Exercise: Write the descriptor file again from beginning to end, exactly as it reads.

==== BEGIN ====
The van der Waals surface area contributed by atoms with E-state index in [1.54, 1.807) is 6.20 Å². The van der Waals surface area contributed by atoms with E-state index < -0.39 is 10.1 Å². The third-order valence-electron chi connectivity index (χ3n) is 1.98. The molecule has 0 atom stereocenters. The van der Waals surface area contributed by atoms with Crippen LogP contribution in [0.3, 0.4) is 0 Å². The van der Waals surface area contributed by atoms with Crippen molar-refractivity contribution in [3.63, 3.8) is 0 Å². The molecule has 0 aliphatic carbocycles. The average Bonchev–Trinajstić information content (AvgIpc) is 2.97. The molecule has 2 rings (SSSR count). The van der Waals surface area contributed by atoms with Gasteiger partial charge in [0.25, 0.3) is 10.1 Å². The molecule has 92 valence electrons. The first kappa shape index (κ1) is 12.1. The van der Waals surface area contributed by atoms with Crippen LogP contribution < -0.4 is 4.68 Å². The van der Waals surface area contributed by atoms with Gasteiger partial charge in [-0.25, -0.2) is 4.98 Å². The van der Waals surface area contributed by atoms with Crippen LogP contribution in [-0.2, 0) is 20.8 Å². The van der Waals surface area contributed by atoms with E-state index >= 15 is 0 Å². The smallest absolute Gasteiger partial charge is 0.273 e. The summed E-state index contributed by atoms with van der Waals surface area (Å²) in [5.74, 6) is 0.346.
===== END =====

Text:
The van der Waals surface area contributed by atoms with E-state index in [1.54, 1.807) is 6.20 Å². The van der Waals surface area contributed by atoms with E-state index < -0.39 is 10.1 Å². The third-order valence-electron chi connectivity index (χ3n) is 1.98. The molecule has 0 atom stereocenters. The van der Waals surface area contributed by atoms with Crippen LogP contribution in [0.3, 0.4) is 0 Å². The van der Waals surface area contributed by atoms with Crippen molar-refractivity contribution in [3.63, 3.8) is 0 Å². The molecule has 0 aliphatic carbocycles. The average Bonchev–Trinajstić information content (AvgIpc) is 2.97. The molecule has 2 rings (SSSR count). The van der Waals surface area contributed by atoms with Gasteiger partial charge in [0.25, 0.3) is 10.1 Å². The molecule has 92 valence electrons. The first kappa shape index (κ1) is 12.1. The van der Waals surface area contributed by atoms with Crippen LogP contribution < -0.4 is 4.68 Å². The van der Waals surface area contributed by atoms with Gasteiger partial charge in [-0.25, -0.2) is 4.98 Å². The van der Waals surface area contributed by atoms with Crippen LogP contribution in [-0.2, 0) is 20.8 Å². The van der Waals surface area contributed by atoms with E-state index >= 15 is 0 Å². The smallest absolute Gasteiger partial charge is 0.273 e. The summed E-state index contributed by atoms with van der Waals surface area (Å²) in [5.74, 6) is 0.346.